Hydrangeas Are Landscape Problem Solvers
For a long-lived display of huge showy blooms, few plant families can top the diverse Hydrangea. We took a walk around our nursery looking for summer color and realized that we had almost a dozen Hydrangea varieties in bloom. From the spectacular new “Big Easy” and “Incrediball” to the creamy pale pink “Blushing Bride” to the intense blue “Endless Summer”, hydrangea blooms dominate our nursery yard right now.
To make sense of the huge variety, we group the Hydrangeas in six families: macrophylla (large-leaf), paniculata (long-flowering), quercifolia (oak-leaf) and serrata (serrated-leaf), arborescens (smooth hydrangea) and anomala petiolaris (climbing hydrangea).
The largest and most popular group is the macrophylla, Latin for “large leaves”. “Big Easy”, “Endless Summer” and “Blushing Bride” have huge mop-shaped flower heads. Others are “lacecaps” like “Twist N’ Shout” with interesting compound blooms that look like old-fashioned lace doilies. These showy plants bloom on new growth, with new bloom buds forming all season long, so you can depend on flowering every year even if plants are cut back or the tips freeze.
Paniculata Hydrangeas have cone-shaped flower heads that keep expanding, with the new blooms at the tip of the cluster. This extends their bloom, and the flower heads change color over the season. Our favorite is “White Diamonds”, with immense pure white flower heads. “Quickfire” is a new introduction that the first to bloom, with white blooms that turn pink and burgundy in fall. “Pinky Winky” has particularly huge bloom heads and red stems. This group of Hydrangeas is less attractive to Japanese beetles than most shrubs.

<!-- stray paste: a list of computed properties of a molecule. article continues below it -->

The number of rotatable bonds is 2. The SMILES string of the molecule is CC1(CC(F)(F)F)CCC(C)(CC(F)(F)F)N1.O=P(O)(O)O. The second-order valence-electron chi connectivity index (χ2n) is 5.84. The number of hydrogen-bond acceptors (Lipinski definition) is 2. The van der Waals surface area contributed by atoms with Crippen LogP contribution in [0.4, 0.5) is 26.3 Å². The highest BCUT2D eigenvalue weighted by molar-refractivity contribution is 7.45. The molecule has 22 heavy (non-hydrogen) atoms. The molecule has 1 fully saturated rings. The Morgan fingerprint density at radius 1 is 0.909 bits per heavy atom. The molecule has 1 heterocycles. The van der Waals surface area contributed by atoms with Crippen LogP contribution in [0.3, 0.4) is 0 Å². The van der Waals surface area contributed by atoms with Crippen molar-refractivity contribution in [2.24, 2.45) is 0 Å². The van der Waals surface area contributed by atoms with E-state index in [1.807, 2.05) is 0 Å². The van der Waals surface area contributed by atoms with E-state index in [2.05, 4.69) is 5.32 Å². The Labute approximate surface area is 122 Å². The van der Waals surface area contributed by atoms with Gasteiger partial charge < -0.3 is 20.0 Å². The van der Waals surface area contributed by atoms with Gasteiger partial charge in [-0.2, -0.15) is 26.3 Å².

Oak-leaf hydrangeas have eye-catching foliage with intense red-purple fall color and peeling bark similar to river birch. These versatile plants do well in shade, so they make a terrific informal hedge or foundation planting where sunlight is scarce. The new “PeeWee” variety fits in smaller spaces.
The Hydrangea family arborescens will thrive in full sun all day, unlike most Hydrangeas which need protection from the hot afternoon sun. This group includes “Incrediball”, a classic old-fashioned “snowball” lawn shrub with heavy white flower mops. “Invincibelle Spirit”, is similar but has pink blooms, symbolizing the fight against breast cancer. The cost of each plant includes a contribution to breast cancer research.
Most Hydrangeas do best in partial or filtered sun, particularly with protection from hot afternoon sun. Some, like Oak-leaf Hydrangea, are problem-solvers for shady areas.
We often get questions about managing Hydrangea bloom color with various soil amendments. In particular, the blue varieties need acid soil or they will bloom pink. We recommend lots of peat moss mixed with your planting soil, since all hydrangeas prefer well-drained acid soil. We use “Holly Tone” fertilizer when we plant Hydrangeas and continue to fertilize every year. Pine bark mulch is much more acid than hardwood or cypress, and helps maintain soil acidity over time. Adding garden sulfur, ammonium sulfate, or Espoma Soil Acidifier when watering will also help maintain color.
Steve Boehme and his wife Marjorie own GoodSeed Nursery & Landscape, located at 9736 Tri-County Highway, near Winchester, Ohio. More information is available at www.goodseedfarm.com or call (937) 587-7021.
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